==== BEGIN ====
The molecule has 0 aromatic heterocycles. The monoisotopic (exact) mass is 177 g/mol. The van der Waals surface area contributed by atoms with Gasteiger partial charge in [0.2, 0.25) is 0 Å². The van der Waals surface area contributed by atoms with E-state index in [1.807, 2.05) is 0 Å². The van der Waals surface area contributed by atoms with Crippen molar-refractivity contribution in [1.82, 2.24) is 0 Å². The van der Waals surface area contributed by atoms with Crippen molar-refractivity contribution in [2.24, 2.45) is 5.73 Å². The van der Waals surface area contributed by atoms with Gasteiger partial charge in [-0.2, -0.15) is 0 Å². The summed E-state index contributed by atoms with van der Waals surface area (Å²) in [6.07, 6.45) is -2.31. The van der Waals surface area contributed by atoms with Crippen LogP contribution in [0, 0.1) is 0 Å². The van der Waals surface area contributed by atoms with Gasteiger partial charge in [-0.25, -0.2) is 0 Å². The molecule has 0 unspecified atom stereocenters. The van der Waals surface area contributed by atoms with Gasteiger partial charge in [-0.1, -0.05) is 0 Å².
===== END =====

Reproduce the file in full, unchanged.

The molecule has 0 aromatic heterocycles. The monoisotopic (exact) mass is 177 g/mol. The van der Waals surface area contributed by atoms with Gasteiger partial charge in [0.2, 0.25) is 0 Å². The van der Waals surface area contributed by atoms with E-state index in [1.807, 2.05) is 0 Å². The van der Waals surface area contributed by atoms with Crippen molar-refractivity contribution in [1.82, 2.24) is 0 Å². The van der Waals surface area contributed by atoms with Crippen molar-refractivity contribution in [2.24, 2.45) is 5.73 Å². The van der Waals surface area contributed by atoms with Gasteiger partial charge in [-0.2, -0.15) is 0 Å². The summed E-state index contributed by atoms with van der Waals surface area (Å²) in [6.07, 6.45) is -2.31. The van der Waals surface area contributed by atoms with Crippen LogP contribution in [0, 0.1) is 0 Å². The van der Waals surface area contributed by atoms with Gasteiger partial charge in [-0.25, -0.2) is 0 Å². The molecule has 0 unspecified atom stereocenters. The van der Waals surface area contributed by atoms with Gasteiger partial charge in [-0.1, -0.05) is 0 Å².